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Delay in work permit documents (EADs) and LPR (Lawful Permanent Resident) cards Immigration

Approximately 50,000 green cards and 75,000 work permit documents for approved cases were not printed until July 16, 2020. The reasons for this are reportedly different from COVID-19 delays, limited financial and human resources within USCIS, and current administrative guidelines.

In a statement by the USCIS Ombudsman on July 21, the agency said it expects these backlogs to persist for the foreseeable future and may even increase if USCIS employees take a vacation on August 3, 2020.

Employment Authorization Documents (EADs) allow foreign nationals who are temporarily in the United States to be eligible to work and apply for employment. An LPR (Lawful Permanent Resident) card is also known as a green card and enables non-nationals to legally live permanently in the United States

Jennifer Behm, partner at Berardi Immigration Law, explains how this delay can affect foreigners.

  1. How does the pressure build-up affect people waiting for their EADs? The EEAS backlog can affect both foreigners who are waiting for a new job and foreigners who want to extend their current work permit. In order to start a new job, foreigners must present a valid EAD card. The card itself must be renewed and submitted for re-examination after the expiry so that the foreigner can continue working. The delay in printing these physical cards can lead to work stoppages that can unfairly harm both the employee and the employer.
  2. How does the pressure build-up affect people waiting for their green cards? The backlog of green card printing means that a person may not be able to demonstrate that they are permanent residents of an employer in the United States. This could affect their ability to travel and, similar to the EADs, their ability to work.
  3. Why do physical cards need to be printed? EADs require the physical card because the card must be presented when completing an I-9 form. LPRs are legally obliged to prove their permanent residence status.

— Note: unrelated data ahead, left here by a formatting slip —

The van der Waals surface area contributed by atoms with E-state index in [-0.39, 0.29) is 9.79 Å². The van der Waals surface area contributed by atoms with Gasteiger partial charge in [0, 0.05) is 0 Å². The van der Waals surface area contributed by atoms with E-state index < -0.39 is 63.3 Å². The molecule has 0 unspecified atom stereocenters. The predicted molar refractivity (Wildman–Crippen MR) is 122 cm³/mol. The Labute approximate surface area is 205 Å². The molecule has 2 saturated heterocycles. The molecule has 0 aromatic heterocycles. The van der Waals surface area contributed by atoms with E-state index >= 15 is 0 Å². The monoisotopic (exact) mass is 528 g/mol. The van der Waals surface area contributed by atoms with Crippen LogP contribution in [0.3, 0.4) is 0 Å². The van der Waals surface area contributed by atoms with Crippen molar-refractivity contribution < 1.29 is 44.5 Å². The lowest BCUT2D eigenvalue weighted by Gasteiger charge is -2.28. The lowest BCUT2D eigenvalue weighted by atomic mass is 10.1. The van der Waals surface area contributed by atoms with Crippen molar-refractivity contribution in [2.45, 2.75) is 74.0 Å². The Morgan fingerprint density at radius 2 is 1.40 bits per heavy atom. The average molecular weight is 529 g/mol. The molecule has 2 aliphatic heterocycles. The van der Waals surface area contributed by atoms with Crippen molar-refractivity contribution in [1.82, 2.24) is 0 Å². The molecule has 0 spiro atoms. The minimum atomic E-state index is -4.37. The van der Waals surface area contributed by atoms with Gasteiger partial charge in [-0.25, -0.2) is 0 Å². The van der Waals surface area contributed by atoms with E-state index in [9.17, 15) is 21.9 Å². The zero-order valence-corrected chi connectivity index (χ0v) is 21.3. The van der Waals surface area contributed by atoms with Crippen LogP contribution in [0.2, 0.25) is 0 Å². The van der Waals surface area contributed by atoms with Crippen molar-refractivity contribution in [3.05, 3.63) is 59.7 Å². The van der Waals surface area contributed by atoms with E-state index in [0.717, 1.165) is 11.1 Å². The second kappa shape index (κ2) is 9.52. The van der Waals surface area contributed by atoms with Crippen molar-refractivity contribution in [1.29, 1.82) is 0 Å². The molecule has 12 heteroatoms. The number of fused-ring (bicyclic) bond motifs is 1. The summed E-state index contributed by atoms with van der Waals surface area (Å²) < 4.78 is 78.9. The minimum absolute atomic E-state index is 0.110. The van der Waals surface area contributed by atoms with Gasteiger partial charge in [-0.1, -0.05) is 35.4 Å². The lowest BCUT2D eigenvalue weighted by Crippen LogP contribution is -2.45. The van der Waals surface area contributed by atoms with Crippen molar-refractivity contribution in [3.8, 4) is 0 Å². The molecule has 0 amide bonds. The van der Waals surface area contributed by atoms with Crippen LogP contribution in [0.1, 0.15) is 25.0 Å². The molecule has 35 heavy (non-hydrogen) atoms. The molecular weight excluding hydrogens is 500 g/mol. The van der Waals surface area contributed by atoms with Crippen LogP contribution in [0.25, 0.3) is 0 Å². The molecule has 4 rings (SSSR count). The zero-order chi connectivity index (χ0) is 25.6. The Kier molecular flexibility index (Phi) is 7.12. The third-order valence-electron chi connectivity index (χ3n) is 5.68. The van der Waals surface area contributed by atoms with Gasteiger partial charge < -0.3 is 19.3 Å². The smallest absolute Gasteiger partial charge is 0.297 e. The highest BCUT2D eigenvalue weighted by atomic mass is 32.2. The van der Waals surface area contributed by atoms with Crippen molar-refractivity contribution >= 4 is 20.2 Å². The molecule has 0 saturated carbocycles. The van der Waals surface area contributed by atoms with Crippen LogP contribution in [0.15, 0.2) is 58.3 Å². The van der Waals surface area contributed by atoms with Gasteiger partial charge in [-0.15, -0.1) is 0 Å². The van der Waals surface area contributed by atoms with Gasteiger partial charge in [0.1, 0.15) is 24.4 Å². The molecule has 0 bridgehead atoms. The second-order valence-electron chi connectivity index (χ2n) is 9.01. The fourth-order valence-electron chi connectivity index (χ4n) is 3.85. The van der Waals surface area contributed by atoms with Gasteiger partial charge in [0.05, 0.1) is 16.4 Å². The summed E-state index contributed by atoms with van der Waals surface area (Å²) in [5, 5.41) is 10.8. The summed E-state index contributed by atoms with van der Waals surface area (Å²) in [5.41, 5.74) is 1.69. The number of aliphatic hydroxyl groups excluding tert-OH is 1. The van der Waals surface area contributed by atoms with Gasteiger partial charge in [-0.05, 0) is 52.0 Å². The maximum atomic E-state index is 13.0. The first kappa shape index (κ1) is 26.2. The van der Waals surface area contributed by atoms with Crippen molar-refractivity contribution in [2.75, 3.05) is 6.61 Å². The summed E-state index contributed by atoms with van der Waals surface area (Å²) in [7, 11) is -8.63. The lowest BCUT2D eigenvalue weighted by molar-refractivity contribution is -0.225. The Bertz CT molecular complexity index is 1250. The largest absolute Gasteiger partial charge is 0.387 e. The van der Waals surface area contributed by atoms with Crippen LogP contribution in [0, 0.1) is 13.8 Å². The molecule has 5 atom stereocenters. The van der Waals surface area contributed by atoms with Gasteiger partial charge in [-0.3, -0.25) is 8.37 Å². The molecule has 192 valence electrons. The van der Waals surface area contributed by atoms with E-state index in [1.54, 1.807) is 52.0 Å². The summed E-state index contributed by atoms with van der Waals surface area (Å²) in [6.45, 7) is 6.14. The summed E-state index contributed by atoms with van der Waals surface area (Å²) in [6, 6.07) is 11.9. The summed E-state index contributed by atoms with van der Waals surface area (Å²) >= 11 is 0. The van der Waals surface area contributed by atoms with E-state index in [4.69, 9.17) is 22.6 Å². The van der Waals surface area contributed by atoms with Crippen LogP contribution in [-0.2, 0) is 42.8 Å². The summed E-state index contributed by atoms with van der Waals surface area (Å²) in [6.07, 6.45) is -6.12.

4. Is It Possible For The Government To Allow Approval Announcements To Be Sufficient? Even though a foreigner has received an approval notification stating that they are entitled to the documents, they usually do not replace the physical card. The government is unlikely to change its policies so that the approval notice takes the place of the physical card, especially in the EEAS context. The work permit is a complex scenario that varies greatly depending on the individual case and the basis for applying for the EEAS. In some situations, the foreigner’s work permit can automatically be extended by 180 days after expiration. In other situations, the work permit ends when the card expires. Working without a permit can have a significant negative impact on a person’s status in the United States and should be closely monitored.
  5. Is there a course of action that those waiting for their EADs or LPR cards can take to speed up the process? In the LPR context, a foreigner may be able to contact USCIS to make an appointment with a local USCIS field office to receive an I-551 stamp in their passport that would serve as temporary proof of LPR status. The Ombudsman supports those whose applications have been approved but whose cards have not yet been submitted by sending weekly tables to USCIS to check whether card requests should be processed. If the receipt of your secure document is delayed, you can submit a request to the Ombudsman to support the case.

If you have any questions about your EADs or LPR card and would like to know how this delay may affect you, contact Berardi Immigration Law today!

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